WALLS CAN BE MORE

BRING THE OUTSIDE INSIDE

A RELATIONSHIP WITH NATURE.
Here in the western world, we spend approximately 90% of our time, in the interiors created by the structure and shells of our buildings. Walls, being perpendicular to our normal line of sight, has the greatest effect as a spatial boundary. They limit our visual field and serve as a barrier to our movement. Bringing the outside inside through sympathetic refurbishment or remodelling re-establishes contact with surrounding interior spaces as well as the world outside. 
A living, breathing world outside that is part of Us.
If you are planning a project to improve the space, value or decor of your home or place of work, below is a visual guide that clearly presents all of the basic concepts underlying bringing the outside inside.

Fig.1 A existing south-facing external wall characterised by a less than generous window opening [2.4m²] that limits access to direct natural sunlight as well as physical connection between the front reception and the external "terrace".

Fig.2 A remodelled south-facing external wall distinguished by a generously proportioned opening [7.2m²] that brings in as much direct natural sunlight as possible. Glazed sliding panels enable fluidity and continuity between interior and exterior as well as the flexibility needed to adapt to changes in illumination and ventilation. 

Fig.3 The strategy of large openings and glazed sliding panels by Rimadesio has been extended to the existing internal wall that separates the front and rear reception. The result is semi-open plan space that can be lightly divided without destroying the concept of a generous, fluid and almost uninterrupted multi-functional space.

Fig.4 To maximise the sense of connection with the natural world, the modest front garden has been transformed through a carefully composed arrangement of gravel, rocks and bushes. The deliberate arrangement and orientation of a chaise sofa by B&B Italia, lounge chair with ottoman by Vitra and pouff by Tribu directs the gaze outward rather than inward: to the natural rather than artificial.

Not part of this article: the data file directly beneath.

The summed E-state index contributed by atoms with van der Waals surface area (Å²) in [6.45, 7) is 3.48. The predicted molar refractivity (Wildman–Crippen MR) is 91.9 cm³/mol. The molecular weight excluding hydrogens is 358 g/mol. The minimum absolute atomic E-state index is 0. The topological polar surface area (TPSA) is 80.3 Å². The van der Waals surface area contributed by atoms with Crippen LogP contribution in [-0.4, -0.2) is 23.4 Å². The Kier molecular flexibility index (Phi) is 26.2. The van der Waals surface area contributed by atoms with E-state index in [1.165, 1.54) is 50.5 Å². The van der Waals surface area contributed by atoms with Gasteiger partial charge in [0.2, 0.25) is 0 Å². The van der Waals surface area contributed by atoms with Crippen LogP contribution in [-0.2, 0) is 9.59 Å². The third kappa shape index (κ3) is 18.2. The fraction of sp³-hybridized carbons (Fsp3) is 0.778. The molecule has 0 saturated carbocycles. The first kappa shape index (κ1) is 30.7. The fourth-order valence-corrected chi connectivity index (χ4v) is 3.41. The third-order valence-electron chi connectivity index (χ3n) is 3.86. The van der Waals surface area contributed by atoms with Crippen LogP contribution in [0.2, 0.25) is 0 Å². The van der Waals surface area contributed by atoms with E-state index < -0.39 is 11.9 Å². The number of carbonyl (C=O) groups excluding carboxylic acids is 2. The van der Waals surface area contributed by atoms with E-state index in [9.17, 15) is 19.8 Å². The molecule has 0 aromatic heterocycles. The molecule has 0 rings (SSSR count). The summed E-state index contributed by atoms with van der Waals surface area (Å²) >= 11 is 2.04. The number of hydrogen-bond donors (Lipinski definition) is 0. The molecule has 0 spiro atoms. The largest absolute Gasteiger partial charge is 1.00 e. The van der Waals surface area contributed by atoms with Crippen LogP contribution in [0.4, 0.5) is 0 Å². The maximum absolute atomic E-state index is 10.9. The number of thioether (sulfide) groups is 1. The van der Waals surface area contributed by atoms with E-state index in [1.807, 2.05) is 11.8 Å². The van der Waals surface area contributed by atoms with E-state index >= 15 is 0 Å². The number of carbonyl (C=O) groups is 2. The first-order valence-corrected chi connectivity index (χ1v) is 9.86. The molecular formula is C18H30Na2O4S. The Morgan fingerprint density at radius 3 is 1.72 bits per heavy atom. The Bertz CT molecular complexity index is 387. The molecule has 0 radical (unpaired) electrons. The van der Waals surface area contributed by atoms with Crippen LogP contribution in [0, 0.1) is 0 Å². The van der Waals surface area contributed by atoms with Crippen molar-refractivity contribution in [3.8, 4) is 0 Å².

Fig.5 An existing rear reception visually and physically disconnected from surrounding interior and exterior spaces as well as direct natural sunlight.

Fig.6 A remodelled rear reception visually and physically disconnected from surrounding interior and exterior spaces as well as direct natural sunlight.

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Openings are crucial punctuation points within buildings, they can establish both physical and visual relationships between places.

Sally Stone

Fig.7 A dining table by More replete with four chairs by Novamobili and a freestanding unit by Rimadesio are carefully arranged in order to foster a sense of visual and physical connection with the garden, the surroundings and nature as the occupants eat or work.

Fig.8 A dining table by More replete with four chairs by Novamobili and a freestanding unit by Rimadesio are carefully arranged in order to foster a sense of visual and physical connection with the garden, the surroundings and nature as the occupants eat or work.

Fig.9 A dining table by More replete with four chairs by Novamobili and a freestanding unit by Rimadesio are carefully arranged in order to foster a sense of visual and physical connection with the garden, the surroundings and nature as the occupants eat or work.

Fig.10 A dining table by More replete with four chairs by Novamobili and a freestanding unit by Rimadesio are carefully arranged in order to foster a sense of visual and physical connection with the garden, the surroundings and nature as the occupants eat or work.

Fig. 9 Above A large opening that allows for an easy progression from indoors to outdoors and a terrace easily accessed from the main living spaces. Accentuating the relationship is a steel-wood pergola that not only provides a sense of intimacy but also serves as a structure for hanging plants.

Fig. 10 Above A low table replete with modular sofa - corner sofa, long couch, lounge bed etc.- and pouf by Tribu gives rise to the idea of an "outdoor room": a semi-sheltered area from which you can relax, dine, entertain and enjoy nature. 

Fig.11 A dining table by More replete with four chairs by Novamobili and a freestanding unit by Rimadesio are carefully arranged in order to foster a sense of visual and physical connection with the garden, the surroundings and nature as the occupants eat or work.

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